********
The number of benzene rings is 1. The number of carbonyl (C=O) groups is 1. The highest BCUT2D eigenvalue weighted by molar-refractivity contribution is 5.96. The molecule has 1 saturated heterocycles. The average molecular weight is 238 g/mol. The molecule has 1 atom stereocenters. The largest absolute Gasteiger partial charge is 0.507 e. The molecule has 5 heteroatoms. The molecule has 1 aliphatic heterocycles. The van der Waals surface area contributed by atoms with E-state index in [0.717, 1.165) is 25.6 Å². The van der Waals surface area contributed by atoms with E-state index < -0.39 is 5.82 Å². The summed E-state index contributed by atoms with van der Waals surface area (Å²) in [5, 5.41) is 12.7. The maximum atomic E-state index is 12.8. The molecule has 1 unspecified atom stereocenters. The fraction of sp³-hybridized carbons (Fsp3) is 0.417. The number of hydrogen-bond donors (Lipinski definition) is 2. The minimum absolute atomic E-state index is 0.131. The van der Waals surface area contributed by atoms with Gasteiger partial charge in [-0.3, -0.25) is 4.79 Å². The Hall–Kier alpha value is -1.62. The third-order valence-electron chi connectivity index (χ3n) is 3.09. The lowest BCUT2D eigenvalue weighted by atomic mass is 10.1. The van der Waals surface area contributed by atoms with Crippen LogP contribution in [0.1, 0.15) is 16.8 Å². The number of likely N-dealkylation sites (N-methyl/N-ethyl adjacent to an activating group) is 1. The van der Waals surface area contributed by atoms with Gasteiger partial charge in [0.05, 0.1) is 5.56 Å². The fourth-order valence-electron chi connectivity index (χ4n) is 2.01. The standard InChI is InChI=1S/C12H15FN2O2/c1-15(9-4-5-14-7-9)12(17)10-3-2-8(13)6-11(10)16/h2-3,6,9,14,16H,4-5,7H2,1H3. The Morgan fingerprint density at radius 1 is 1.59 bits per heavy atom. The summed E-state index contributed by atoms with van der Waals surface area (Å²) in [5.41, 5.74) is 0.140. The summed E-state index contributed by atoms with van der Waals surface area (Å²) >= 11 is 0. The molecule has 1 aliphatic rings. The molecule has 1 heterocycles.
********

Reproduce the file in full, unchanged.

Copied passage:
The number of benzene rings is 1. The number of carbonyl (C=O) groups is 1. The highest BCUT2D eigenvalue weighted by molar-refractivity contribution is 5.96. The molecule has 1 saturated heterocycles. The average molecular weight is 238 g/mol. The molecule has 1 atom stereocenters. The largest absolute Gasteiger partial charge is 0.507 e. The molecule has 5 heteroatoms. The molecule has 1 aliphatic heterocycles. The van der Waals surface area contributed by atoms with E-state index in [0.717, 1.165) is 25.6 Å². The van der Waals surface area contributed by atoms with E-state index < -0.39 is 5.82 Å². The summed E-state index contributed by atoms with van der Waals surface area (Å²) in [5, 5.41) is 12.7. The maximum atomic E-state index is 12.8. The molecule has 1 unspecified atom stereocenters. The fraction of sp³-hybridized carbons (Fsp3) is 0.417. The number of hydrogen-bond donors (Lipinski definition) is 2. The minimum absolute atomic E-state index is 0.131. The van der Waals surface area contributed by atoms with Gasteiger partial charge in [-0.3, -0.25) is 4.79 Å². The Hall–Kier alpha value is -1.62. The third-order valence-electron chi connectivity index (χ3n) is 3.09. The lowest BCUT2D eigenvalue weighted by atomic mass is 10.1. The van der Waals surface area contributed by atoms with Crippen LogP contribution in [0.1, 0.15) is 16.8 Å². The number of likely N-dealkylation sites (N-methyl/N-ethyl adjacent to an activating group) is 1. The van der Waals surface area contributed by atoms with Gasteiger partial charge in [0.05, 0.1) is 5.56 Å². The fourth-order valence-electron chi connectivity index (χ4n) is 2.01. The standard InChI is InChI=1S/C12H15FN2O2/c1-15(9-4-5-14-7-9)12(17)10-3-2-8(13)6-11(10)16/h2-3,6,9,14,16H,4-5,7H2,1H3. The Morgan fingerprint density at radius 1 is 1.59 bits per heavy atom. The summed E-state index contributed by atoms with van der Waals surface area (Å²) in [5.41, 5.74) is 0.140. The summed E-state index contributed by atoms with van der Waals surface area (Å²) >= 11 is 0. The molecule has 1 aliphatic rings. The molecule has 1 heterocycles.